For more than 60 years, many international students who are a long way from home have had the chance to experience a family Thanksgiving in a small Midwestern community.
The International House of Chicago’s Thanksgiving Homestay Program has given thousands of international students the chance to experience the distinctly U.S. tradition with host families in rural communities in southern and western Illinois.
“Working for world peace should be everybody’s business,” wrote the program’s founder, the late Trudy Trogdon, in a paper she wrote in 1958 titled “Thanksgiving in Paris: A Grass-Roots Approach to World Understanding.”
Trogdon, of Paris, Illinois—a community of less than 10,000 people about 165 miles south of Chicago—conceived the idea in the mid-1950s to let students from other countries observe and take part in the daily life of an average Midwestern family and to give the hosts a chance to understand the ideas and perspectives of their guests.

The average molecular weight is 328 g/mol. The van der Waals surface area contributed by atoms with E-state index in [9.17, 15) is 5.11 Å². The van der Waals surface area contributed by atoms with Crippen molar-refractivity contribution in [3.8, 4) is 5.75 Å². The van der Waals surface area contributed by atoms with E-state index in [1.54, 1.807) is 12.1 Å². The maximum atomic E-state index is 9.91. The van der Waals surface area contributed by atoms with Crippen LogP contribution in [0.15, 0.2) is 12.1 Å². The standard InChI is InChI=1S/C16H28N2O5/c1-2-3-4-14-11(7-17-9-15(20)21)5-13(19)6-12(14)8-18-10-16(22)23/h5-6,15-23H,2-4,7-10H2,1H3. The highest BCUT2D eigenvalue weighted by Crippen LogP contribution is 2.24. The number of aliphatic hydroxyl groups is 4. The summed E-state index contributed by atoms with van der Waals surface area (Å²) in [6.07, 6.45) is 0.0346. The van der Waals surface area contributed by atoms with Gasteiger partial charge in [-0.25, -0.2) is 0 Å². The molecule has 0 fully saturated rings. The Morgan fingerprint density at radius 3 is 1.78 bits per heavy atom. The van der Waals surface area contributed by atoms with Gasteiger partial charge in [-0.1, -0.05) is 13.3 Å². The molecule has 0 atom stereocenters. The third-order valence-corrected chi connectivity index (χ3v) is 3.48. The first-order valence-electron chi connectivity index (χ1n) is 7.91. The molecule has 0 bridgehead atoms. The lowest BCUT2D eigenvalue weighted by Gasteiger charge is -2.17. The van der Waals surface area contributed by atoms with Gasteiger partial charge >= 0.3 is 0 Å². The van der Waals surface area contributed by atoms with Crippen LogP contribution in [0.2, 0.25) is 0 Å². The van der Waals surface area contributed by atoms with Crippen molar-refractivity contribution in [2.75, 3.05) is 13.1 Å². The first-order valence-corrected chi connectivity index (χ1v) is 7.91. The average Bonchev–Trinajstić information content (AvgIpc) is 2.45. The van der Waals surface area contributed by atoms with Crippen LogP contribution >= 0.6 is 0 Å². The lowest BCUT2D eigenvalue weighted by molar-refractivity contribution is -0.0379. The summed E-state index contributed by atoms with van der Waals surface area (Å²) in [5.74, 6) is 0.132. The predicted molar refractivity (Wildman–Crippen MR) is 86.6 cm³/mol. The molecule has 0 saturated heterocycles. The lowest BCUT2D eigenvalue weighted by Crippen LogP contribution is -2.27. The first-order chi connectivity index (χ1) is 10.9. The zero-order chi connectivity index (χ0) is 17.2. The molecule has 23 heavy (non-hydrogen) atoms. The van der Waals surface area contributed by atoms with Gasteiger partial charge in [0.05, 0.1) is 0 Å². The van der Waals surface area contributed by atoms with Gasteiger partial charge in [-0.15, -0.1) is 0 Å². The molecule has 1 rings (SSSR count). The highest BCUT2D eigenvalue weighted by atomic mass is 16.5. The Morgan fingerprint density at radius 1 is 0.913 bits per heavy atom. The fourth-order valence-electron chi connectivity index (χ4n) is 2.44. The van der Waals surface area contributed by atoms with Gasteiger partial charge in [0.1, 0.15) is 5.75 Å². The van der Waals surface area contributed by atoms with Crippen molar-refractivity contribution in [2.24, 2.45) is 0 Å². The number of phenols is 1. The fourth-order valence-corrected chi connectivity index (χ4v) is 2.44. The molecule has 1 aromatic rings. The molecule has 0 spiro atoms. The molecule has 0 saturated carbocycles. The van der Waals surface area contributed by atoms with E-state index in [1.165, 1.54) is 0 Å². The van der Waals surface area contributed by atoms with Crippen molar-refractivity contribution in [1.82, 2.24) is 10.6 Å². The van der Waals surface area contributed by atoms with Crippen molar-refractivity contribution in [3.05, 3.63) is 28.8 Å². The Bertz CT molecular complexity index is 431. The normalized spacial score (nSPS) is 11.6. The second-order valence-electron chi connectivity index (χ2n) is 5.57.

Despite some initial resistance and challenges, Trogdon’s enthusiasm and persistence made her dream a reality in 1956, as she organized her local community leaders and then connected them to international student affairs directors at universities in the Chicago area.
The first year saw 142 students—some with their spouses and children—visit 100 Paris homes. Trogdon later recruited state and community coordinators, and the program grew to other communities, including Geneseo, Morrison, Prophetstown and Rock River Valley.
Program returns after pandemic
Now, after a three-year hiatus due to the COVID-19 pandemic, 35 host families will welcome students from Mexico, Spain, India, Taiwan, China, Singapore, Hong Kong, Indonesia, Nigeria, Japan and Vietnam this Thanksgiving for a unique four-day experience.